NHS health chiefs came under fire repeatedly at a public meeting in Haslemere on Tuesday night concerning plans to remove stroke services from the Royal Surrey County Hospital.
Under Guildford and Waverley Clinical Commissioning Group (CCG) proposals out to public consultation, emergency stroke victims will be taken by ambulance to a hyper acute stroke unit (HASU) at Frimley Park for specialist care, followed by a transfer to Farnham Community Hospital for rehabilitation.
The choice of either Ashford, Woking or Milford community hospitals has gone out to consultation as “possible options” to provide rehabilitation as well as at Farnham.
The CCG hosted Tuesday’s meeting in Haslemere Hall, and provided a team of six medical experts, three from Frimley Park, and two South East Coast Ambulance (SECAmb) representatives, to take questions.
Concerned Haslemere residents have protested stroke victims’ lives will be put at risk due to the longer journey time to Frimley and the slow response times by SECAmb, which has been placed in special measures by Health Secretary Jeremy Hunt because of its service failings.
Following the loss of one of two stroke consultants at the Royal Surrey, emergency stroke victims have been taken to Frimley since January as an “interim measure,” according to Waverley CCG.
Those objecting to making the switch permanent have protested it is already a “done deal”, despite the consultation, which runs until Sunday, April 30.
A barrage of objections from borough and town councillors and residents followed a short presentation by CCG chairman Dr David Eyre-Brook, when he said there was a vital “two-hour window” for emergency cases to get to hospital.
Objectors repeatedly queried why the CCG proposed locating the HASU at Frimley Park – and not at Guildford – particularly as the only other HASU it provides will be at Ashford, which is only 10 miles away from Frimley.
They protested it left residents of Haslemere, Liphook and a large swathe of Waverley in danger of not being treated within the critical two-hour timeframe.
Fears SECAmb, which is commissioned by the CCG, would not be able to step up and improve its slow response times, were also repeatedly raised.
There were cheers, when Haslemere’s borough councillor Robert Knowles asked: “Why was a more central hospital not chosen? The response times by SECAmb for Haslemere are appalling.
“You are talking 45 minutes before they even come and then they get stuck in traffic.”
Responding, SECamb representatives said: “The regime is incredibly challenged and this is one of the more rural areas.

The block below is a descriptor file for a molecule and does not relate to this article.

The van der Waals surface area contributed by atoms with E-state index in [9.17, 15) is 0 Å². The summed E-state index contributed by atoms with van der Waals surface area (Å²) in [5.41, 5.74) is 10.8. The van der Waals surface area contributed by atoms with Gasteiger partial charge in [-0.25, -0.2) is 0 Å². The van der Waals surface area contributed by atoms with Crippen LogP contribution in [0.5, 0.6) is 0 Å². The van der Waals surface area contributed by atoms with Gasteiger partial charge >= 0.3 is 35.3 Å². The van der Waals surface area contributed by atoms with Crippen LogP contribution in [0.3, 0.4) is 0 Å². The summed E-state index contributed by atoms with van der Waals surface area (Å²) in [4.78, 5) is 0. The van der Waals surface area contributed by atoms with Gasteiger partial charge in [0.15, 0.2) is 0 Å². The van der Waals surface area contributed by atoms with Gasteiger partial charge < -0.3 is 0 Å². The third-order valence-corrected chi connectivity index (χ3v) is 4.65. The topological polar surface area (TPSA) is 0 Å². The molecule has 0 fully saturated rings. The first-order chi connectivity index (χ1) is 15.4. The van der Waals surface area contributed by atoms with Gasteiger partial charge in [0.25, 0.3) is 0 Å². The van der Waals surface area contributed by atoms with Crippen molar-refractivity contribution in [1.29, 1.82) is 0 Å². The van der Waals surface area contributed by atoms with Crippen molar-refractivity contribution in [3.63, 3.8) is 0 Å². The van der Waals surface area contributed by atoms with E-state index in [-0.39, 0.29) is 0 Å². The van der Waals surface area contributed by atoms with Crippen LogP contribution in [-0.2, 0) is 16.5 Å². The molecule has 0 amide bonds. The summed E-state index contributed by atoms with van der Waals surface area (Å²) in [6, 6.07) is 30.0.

“We have got an improvement plan agreed with the Care Quality Commission and the NHS to improve efficiency. We face recruitment problems in Surrey, where there are high living costs.”
Dr Eyre-Brook said: “We can’t have more HASUs in Surrey. The Royal Surrey is a massive regional cancer centre. It specialises in different things. When hospitals specialise there are better outcomes. Quality of service trumps.”
The meeting was told there were not enough specialist staff in Surrey for the NHS to offer more HASUs and putting a team in one hospital with a seven-day service was the better care option.
Haslemere Mayor Sharan Abeysundara was clapped when he said: “I’m concerned the decision has been made and you are just informing us. You assume everyone in Haslemere is rich enough to have a car.
“If you don’t, the time it takes to get there on public transport is ridiculous. Why put two HASUs at the top of Surrey and leave a massive hole at the bottom.
“We have just heard from SECAmb and they acknowledge the problems. I think this move is premature and you should fix the ambulance problems first.”
Responding, Dr Eyre-Brook said he was confident SECAmb would be delivering a better service by October.
Deputy Mayor Malcolm Carter said there was “no way to get back from Frimley at midnight” for partners who travelled with stroke victims from Haslemere by ambulance.
“When will the next brick be taken out of the Royal Surrey?” he asked.
“This is not acceptable to Haslemere. The care of the whole family should be taken into account.”
Mr Carter was told Frimly Park would look at how to help already concerned family members, who were stranded at the hospital at night.
Rosemary Young, whose mother had a stroke and was treated in Guildford and received rehabilitation at Milford, was clapped when she said: “If my mum had had to go to Frimley, she wouldn’t have made it.
“My mum needed me and I couldn’t have gone to Frimley and been there for most of the days she was in hospital. We do need Guildford and Milford to stay open. It’s very important Guildford has a stroke unit too.”
When asked to respond to concerns about the stroke proposals, Health secretary Jeremy Hunt, the South West Surrey MP, said: “Evidence has shown larger specialised stroke units can save lives and reduce disability following a stroke. Although for some people it will take longer to get to hospital, travelling directly to a specialist centre means quicker access overall to life saving treatment. However understandably many people are worried so I have invited Tony Rudd, Head of NHS England Stroke Services to come to the constituency next month to explain how the plans will work.”
LEFT: Cllr Knowles